"Anywhere in the world if you mention lacrosse, the image of the Indian flashes." These are the words of Oren Lyons, Syracuse's star lacrosse player of the 1950s. Proud of his heritage, Lyons' accomplishments have gone far beyond his obvious success in sports to many different facets of 'his people's ' lives.
Oren Lyons was brought up playing lacrosse. In the 1950s, he enrolled at Syracuse University and began playing for their lacrosse team, briging with him a legacy of lacrosse instinct and expertise. HE was co-captain of the 1958 SU team, received the Orange Key Award for Outstanding Student Athlete, and was voted All-American goalie. Lyons also received the Cox Lacrosse Award as his team's Most Valuable Player.
Oren Lyons is still involved in 'his people's sport.' He is founder and Honorary Chairman of the Iroquois National Lacrosse Team, an all-Indian team that comptetes against other nations. Lyons is also active in coaching Pee Wee Lacrosse consisting of city and reservation youths who compete against similar teams from other Indian reservations.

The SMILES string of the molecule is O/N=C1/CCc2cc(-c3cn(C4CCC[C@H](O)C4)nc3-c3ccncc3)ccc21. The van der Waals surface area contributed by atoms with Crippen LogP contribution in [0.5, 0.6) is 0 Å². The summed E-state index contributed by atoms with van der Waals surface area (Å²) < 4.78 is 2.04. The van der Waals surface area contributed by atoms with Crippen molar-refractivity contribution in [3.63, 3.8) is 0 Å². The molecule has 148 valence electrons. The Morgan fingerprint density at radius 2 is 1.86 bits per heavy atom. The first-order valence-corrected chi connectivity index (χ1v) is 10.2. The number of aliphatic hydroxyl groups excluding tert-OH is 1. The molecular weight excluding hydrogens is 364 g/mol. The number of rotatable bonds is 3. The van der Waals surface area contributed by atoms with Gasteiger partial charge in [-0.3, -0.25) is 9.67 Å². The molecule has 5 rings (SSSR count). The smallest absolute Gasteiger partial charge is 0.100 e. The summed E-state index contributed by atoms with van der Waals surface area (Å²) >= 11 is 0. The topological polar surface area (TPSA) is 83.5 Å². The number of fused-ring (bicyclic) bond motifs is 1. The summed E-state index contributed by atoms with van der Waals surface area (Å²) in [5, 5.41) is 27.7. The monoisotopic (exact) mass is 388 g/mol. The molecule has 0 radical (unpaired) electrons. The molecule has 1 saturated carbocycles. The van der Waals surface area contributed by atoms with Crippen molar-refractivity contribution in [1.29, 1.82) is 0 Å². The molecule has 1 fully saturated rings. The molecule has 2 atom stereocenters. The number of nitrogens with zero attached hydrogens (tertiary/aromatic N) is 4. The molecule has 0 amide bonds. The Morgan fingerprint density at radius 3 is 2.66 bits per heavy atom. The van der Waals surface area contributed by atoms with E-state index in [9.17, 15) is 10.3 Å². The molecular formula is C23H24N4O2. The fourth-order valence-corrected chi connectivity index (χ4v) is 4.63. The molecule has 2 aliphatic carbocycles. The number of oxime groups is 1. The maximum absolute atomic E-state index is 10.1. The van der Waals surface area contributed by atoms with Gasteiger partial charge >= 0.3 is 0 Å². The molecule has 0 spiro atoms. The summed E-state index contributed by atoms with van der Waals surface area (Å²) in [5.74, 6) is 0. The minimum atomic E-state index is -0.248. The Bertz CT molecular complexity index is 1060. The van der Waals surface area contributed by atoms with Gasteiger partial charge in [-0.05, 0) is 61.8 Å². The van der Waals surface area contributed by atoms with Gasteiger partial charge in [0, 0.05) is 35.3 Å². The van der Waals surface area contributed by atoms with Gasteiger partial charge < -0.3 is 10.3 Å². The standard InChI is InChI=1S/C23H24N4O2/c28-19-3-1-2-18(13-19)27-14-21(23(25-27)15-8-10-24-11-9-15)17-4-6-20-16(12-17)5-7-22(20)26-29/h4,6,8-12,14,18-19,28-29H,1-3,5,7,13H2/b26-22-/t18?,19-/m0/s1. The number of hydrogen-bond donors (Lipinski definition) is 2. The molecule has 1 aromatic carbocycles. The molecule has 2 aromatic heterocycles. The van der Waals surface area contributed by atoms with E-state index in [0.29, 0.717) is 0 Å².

Oren Lyons is recognized not only as a sports figure, but also as a Native American Leader, activist, teacher and artist. He graduated from college in 1959, and in 1961 rexeived his Master's Degree uin American History and Museum Technology. Today he proudly represents his people as Chief of the Turtle Clan of the Onondaga Nation, and as a member of the elder's Circle of the Indian Tribes. He travels widely trying to develop a peaceful co-existence betwenn the Indians and the government.
Lyons now resides on the reservation and does free-lance work for books, posters, adveertising, and sports programs.
All American goalie at Syracuse University '57-'58
Co-captain of the SU lacrosse team, '58
Played in the annual North-South Lacrosse Match, '58
Received the Orange Key Award for Outstanding Student Athlete, Syracuse University, '58
Honorary Chairman of the Iroquois Nationals Lacrosse Team
Coach of Pee Wee Lacrosse